RINGGOLD, Ga. - As Police Chief Dan Bilbrey peers through the bulletproof windshield of the black and white Humvee on Wednesday afternoon, cars slow and people stare at the word "POLICE" freshly painted on the hood.
The department's two decked-out black and white Humvees will be used as 4-wheel-drive vehicles in emergencies and at parades, local events and schools.
But the pair of military surplus Humvees added to the Ringgold police force last week have provoked a local commotion in the town of 3,500. Some question the need for the six-ton steel vehicles at a time when money is tight.
"Everybody is broke, and they are riding around in [Humvees]. That doesn't make sense," said Joshua Ware, a local roofer.
Bilbrey said since the vehicles were free and they will only be used in special circumstances, they won't be a financial burden on the department. He instead sees the Humvees as a way to be prepared in any emergency.
A $3,000 private grant paid for upgrades -- including blue lights and safety equipment. Rick Worley & Son Automotive donated supplies and labor for the paint job, Bilbrey said.
The police department will pay for the fuel. The diesel-powered Humvees get about 10 miles per gallon. Police budgeted about $2,100 a month for fuel for the whole department.
Police are also expected to maintain the vehicles, Bilbrey said, in case the military needs them back.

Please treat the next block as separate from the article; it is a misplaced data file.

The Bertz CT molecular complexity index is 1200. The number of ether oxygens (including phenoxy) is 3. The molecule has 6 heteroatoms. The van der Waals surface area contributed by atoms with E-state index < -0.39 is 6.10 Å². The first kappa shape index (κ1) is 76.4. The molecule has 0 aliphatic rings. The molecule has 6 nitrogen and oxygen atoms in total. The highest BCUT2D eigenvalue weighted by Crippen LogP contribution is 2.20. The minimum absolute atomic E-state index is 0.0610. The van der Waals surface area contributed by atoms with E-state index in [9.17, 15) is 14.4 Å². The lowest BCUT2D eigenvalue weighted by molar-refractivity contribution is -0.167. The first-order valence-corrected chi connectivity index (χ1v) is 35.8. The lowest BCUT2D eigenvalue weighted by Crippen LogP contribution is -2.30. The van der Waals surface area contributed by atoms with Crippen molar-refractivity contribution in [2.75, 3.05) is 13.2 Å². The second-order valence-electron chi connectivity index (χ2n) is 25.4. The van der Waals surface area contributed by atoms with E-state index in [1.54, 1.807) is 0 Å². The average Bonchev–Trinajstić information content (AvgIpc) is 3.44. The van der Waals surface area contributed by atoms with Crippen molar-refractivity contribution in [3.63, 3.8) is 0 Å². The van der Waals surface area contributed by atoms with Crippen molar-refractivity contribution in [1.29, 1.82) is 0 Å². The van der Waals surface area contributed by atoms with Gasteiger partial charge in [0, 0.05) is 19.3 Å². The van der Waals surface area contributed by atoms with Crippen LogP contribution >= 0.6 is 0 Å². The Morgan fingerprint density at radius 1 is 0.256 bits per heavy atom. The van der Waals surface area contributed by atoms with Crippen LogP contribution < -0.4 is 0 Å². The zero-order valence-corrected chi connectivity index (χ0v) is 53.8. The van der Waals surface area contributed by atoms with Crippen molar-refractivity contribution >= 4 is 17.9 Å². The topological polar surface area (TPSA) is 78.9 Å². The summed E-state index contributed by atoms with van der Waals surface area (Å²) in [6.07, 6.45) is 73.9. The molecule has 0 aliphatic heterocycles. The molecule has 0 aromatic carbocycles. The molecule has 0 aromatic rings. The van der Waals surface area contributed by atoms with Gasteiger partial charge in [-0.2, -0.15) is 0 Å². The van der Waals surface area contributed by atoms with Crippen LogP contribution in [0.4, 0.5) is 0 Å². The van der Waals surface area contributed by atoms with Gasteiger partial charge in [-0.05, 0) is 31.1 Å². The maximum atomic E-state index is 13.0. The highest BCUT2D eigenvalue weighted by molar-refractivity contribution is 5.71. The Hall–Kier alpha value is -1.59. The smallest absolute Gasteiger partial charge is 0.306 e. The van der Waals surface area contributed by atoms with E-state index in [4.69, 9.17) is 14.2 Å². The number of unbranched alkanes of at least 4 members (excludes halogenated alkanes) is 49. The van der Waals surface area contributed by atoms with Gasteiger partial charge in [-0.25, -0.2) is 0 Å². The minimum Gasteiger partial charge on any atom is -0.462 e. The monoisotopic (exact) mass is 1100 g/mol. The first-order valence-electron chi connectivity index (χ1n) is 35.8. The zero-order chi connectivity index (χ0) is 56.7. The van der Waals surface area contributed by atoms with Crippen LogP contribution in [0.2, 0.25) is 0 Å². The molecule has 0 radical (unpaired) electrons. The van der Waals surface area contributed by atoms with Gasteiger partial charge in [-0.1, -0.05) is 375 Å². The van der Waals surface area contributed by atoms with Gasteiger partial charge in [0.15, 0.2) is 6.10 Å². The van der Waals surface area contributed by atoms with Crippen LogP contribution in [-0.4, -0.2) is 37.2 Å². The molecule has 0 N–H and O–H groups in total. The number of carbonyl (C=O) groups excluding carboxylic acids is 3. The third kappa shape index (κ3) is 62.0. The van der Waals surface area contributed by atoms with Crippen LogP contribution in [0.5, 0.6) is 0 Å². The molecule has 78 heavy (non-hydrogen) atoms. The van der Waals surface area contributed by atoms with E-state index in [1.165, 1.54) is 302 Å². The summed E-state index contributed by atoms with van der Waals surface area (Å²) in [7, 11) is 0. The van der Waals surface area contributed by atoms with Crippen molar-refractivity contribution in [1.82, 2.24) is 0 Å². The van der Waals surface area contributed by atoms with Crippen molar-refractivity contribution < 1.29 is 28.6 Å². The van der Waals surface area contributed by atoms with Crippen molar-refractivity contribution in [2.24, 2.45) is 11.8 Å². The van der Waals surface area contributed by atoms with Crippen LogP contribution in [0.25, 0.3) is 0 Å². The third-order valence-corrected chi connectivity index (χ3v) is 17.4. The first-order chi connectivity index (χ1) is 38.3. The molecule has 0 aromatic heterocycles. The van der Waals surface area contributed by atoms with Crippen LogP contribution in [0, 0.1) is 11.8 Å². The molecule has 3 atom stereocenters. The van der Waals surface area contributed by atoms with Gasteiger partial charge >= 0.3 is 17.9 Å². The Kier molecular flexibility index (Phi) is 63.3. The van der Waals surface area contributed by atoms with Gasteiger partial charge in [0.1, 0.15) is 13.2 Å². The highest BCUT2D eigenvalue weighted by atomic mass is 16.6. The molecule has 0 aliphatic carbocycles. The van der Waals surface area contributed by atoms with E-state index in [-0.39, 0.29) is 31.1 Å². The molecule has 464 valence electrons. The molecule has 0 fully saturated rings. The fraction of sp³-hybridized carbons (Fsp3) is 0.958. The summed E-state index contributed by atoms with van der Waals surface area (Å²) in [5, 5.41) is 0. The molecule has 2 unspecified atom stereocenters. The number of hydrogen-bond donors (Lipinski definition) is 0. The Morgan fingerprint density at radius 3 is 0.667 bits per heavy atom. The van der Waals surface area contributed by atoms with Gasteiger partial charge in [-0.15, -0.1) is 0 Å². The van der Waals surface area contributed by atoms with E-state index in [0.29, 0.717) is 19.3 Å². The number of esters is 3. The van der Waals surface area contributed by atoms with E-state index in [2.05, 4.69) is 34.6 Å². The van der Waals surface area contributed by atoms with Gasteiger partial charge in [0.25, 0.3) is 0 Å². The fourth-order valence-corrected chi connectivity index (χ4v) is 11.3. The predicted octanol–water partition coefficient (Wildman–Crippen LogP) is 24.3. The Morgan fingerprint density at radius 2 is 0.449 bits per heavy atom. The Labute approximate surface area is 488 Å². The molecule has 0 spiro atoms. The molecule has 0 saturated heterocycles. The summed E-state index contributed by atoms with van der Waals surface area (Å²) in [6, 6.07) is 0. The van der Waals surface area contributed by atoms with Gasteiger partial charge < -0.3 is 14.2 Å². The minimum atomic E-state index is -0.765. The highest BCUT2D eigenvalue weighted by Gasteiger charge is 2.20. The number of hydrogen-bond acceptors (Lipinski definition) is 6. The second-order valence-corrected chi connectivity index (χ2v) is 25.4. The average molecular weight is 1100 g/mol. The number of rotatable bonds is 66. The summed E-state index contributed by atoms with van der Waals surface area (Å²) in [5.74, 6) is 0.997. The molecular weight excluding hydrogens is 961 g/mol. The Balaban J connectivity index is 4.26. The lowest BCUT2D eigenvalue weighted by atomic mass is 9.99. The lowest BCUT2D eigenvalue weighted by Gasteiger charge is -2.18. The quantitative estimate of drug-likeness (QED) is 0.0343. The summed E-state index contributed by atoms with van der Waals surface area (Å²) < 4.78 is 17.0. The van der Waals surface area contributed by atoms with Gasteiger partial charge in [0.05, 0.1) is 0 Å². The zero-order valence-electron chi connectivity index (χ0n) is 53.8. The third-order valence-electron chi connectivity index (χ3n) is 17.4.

The Humvees could be an asset to the community in emergencies but they are not a necessity, local officials said.
"I don't know if we need them at all," said Ringgold Councilman Nick Millwood. "[But] crazy things do happen."
In Catoosa County, Maj. Gary Sisk said he welcomes Ringgold's upgrade. The vehicles would be helpful during disasters such as the April 2011 tornadoes that devastated the community, he said.
Sisk said the sheriff's office found it cheaper to use four-wheel-drive vehicles in emergencies and got rid of its two military trucks because of the cost of upkeep.
Ringgold isn't the only local department with Humvees. In Walker County, Sheriff Steve Wilson said his fleet has three, but he can't think of a time when police needed the vehicles in an emergency.
"We use them mostly for shows, at fairs, children at schools and promotional events," he said.
Meanwhile, when Randy Corbitt, who works at a local auto parts store, saw the police Humvees roar across the road earlier this week, he thought it was the coolest thing he had ever seen. He said he likes the idea of his local department being equipped for any emergency.
"To me the good outweighs the expense," he said.